BETHLEHEM (Ma'an) -- The number of Palestinian women in the labor force remains among the lowest in the world despite an increase during the past decade, a Palestinian research organization reported
The female labor participation rate in the occupied Palestinian territories in 2014 was only 19.4 percent, compared to 25 percent in the rest of the Arab world, a policy brief by Al-Shabaka said, adding that the global average stands at 51 percent.
The low rates come despite high education rates among Palestinian women, Al-Shabaka policy adviser Samia al-Botmeh notes in her report, adding that Palestinian women have higher primary and secondary enrollment levels than males in the entire Middle East and North Africa.
The low rates of participation in the labor force by Palestinian women are also accompanied by increased gender segregation in the field, al-Botmeh argues.
"Over the past 20 years, the share of women’s employment in the productive sectors (agriculture and manufacturing) continued to decline, while their share of employment in services and commerce rose," she writes.
About 21 percent of Palestinian women are employed in agriculture, while almost all the rest, 67 percent, work in services.
"This is particularly significant because it is the productive sectors that generate long lasting growth within an economy," she adds.
Al-Botmeh advises that addressing the many factors preventing Palestinian women from joining the labor work force would better enable Palestinians to counter the detrimental impacts of Israeli occupation on Palestinian economy.
Part of what sets Palestinians behind other Arab women is the continuing Israeli occupation and its "systematic destruction" of the productive sectors of Palestinian economy that make up the labor force, such as agriculture and manufacturing, al-Botmeh says.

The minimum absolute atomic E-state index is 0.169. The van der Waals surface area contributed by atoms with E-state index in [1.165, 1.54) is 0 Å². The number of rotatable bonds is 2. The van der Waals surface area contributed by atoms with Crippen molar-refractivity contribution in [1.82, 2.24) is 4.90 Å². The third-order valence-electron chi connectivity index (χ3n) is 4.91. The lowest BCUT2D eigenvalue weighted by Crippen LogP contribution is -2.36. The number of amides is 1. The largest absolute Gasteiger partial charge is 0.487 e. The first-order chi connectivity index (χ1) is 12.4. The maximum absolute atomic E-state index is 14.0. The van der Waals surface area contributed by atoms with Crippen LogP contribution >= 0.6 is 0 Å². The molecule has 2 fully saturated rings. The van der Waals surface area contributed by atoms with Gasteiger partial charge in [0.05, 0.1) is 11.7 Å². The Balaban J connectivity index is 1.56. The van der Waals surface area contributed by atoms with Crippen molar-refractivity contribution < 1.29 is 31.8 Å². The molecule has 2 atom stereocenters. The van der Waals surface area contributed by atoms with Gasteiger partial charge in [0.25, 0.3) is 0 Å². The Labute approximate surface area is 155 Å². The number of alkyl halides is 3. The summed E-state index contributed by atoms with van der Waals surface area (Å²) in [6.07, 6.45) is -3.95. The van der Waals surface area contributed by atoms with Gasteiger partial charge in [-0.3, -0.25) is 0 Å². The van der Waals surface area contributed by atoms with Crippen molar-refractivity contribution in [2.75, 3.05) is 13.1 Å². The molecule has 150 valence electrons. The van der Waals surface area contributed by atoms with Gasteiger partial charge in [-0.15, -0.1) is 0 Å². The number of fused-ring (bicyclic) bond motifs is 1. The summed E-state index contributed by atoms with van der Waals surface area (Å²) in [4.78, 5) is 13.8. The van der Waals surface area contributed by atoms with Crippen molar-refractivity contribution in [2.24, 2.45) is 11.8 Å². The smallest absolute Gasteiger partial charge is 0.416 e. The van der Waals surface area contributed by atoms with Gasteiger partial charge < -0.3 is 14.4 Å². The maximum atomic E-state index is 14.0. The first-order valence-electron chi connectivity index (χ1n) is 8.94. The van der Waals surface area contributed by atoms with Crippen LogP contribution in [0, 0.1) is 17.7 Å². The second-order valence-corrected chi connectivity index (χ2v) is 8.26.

In addition to Israeli restrictions, al-Botmeh argues that the low rates of labor participation are also attributable to gender discrimination faced by Palestinian women.
In the Palestinian job market, women have historically gained only 80 percent of the men's salary, and face more obstacles when applying for commercial credit that would be necessary for entrepreneurship.
While 65 percent of Palestinian women are willing to launch a business, entrepreneurship accounted for just 15 percent of women's employment, indicating for al-Botmeh a clear discrepancy between potential entrepreneurship and actual outcomes.
Many women are also excluded from the Palestinian labor law, al-Botmeh arguing that the "law is clearly not sufficiently gender sensitive and does not protect and promote women’s rights."
One of the reasons for gender segregation in the Palestinian labor market goes back to secondary school, where the majority of female students follow the literary track while only 23 percent choose the science sector, meaning that women are more often employed in traditional "women's jobs" such as teaching and nursing.
In order to better benefit from the whole workforce, the report calls on the Palestinian Authority to enhance the production capacity and protection of the local economy.
More so, al-Botmeh writes that despite the negative impact of Israeli occupation on low rates of participation of women in the Palestinian work force, social factors may be worsening the potential for the society to outgrow such limitations.
"Weak economic and social outcomes, including stagnant growth, social fragmentation and gender bias, may undermine the capacity of the colonized population to withstand, survive and resist colonialism," she writes.